Expert Details ‘Pervasive’ Racial/Ethnic Opioid Access Disparities in Cancer

An expert from Dana-Farber Cancer Institute discusses data from a study investigating racial inequities in opioid access among patients of cancer near the end of life.

There were “meaningful” differences in opioid access for cancer near the end of life between Black, White, and Hispanic patients, according to Andrea C. Enzinger, MD.

CancerNetwork® spoke with Enzinger, assistant professor of medicine at Harvard Medical School and medical oncologist at Dana-Farber Cancer Institute, about data from a study investigating these disparities.

She indicated that Black patients were 4.3% less likely to receive any opioid and 3.1% less likely long-acting opioids than their White counterparts. Similar patterns were observed when Hispanic patients were compared with White patients, Enzinger said. Additionally, Black and Hispanic patients received lower average total doses of opioids compared with White patients.


We found really striking and pervasive inequities in access to prescription opioids among older, Medicare-insured patients who were dying from cancer. We looked at over 300,000 Black, White, and Hispanic patients who had a poor prognosis cancer and died between 2007 and 2019. What we saw was across a host of different measures.

If you looked at, for example, the proportion of patients who filled 1 or more opioid prescriptions in the last month of life, Black patients were about 4.3% less likely to fill any opioid prescription than White patients and Hispanic patients had a similar difference. That may sound like a small number but you have to keep in mind that by 2019, only a little over 30% of any patient filled a prescription opioid. If you’re looking at a 4.3% difference between Black and White patients with an overall cohort prevalence of about 30%, that’s a really meaningful difference.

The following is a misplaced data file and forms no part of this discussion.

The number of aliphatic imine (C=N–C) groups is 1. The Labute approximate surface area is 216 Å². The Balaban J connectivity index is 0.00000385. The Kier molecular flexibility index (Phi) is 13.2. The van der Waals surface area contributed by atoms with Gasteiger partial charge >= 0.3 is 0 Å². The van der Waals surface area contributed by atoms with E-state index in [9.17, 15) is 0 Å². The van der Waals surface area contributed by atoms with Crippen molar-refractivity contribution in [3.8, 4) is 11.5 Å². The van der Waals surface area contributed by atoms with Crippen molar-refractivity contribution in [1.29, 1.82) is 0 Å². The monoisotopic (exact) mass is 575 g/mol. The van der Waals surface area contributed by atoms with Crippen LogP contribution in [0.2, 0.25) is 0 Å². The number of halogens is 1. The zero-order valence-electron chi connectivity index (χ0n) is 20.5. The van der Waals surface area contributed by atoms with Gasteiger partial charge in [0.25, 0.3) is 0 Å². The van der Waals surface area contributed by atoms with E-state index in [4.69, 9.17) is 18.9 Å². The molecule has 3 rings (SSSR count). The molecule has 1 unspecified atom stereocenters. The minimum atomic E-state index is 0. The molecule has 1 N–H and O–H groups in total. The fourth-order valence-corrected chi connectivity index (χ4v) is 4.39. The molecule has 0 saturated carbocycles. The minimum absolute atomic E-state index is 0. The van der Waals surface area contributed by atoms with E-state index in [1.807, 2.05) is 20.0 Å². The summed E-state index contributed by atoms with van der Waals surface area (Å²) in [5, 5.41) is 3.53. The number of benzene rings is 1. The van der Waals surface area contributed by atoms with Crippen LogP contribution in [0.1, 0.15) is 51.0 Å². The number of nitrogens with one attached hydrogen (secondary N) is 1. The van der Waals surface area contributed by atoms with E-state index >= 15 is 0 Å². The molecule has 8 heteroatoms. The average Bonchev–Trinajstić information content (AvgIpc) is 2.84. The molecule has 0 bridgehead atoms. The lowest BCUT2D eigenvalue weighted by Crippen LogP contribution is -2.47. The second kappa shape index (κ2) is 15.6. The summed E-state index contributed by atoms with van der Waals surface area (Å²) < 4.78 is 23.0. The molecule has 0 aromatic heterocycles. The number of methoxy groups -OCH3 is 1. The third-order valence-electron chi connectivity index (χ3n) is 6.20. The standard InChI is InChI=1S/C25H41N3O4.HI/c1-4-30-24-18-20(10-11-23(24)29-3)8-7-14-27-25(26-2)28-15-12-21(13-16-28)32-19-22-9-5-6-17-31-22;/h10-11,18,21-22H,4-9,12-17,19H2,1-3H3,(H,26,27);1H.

We saw larger differences in access for long-acting opioids, which are really critical for palliating severe and persistent pain from advanced cancers. Black patients were about 3.2% less likely than White patients to fill a long-acting opioid prescription in the last month of life. And the differences are pretty similar between Hispanic and White patients. To put that in context, by 2019, only about 9% of dying patients [with cancer] filled a long-acting opioid in the last month of life; a difference of 3 or more percentage points is really huge.

We also found that when patients of color actually filled a prescription, the doses were lower. A really useful metric is to look at the difference in average total dose filled by patients of color vs White patients. As an example, Black patients received or filled about 200 morphine milligram equivalents less in the last month of life than White patients; that comes out to somewhere around 28 tablets of 5 mg oxycodone tablets in the last month of life. [That is] about 1 less pill per day for the average Black patient as compared to the average White patient. Again, we saw similar differences between Hispanic and White populations.


Enzinger AC, Ghosh K, Keating NL, et al. Racial and ethnic disparities in opioid access and urine drug screening among older patients with poor-prognosis cancer near the end of life. J Clin Oncol. Published online January 10, 2023. doi:10.1200/JCO.22.01413

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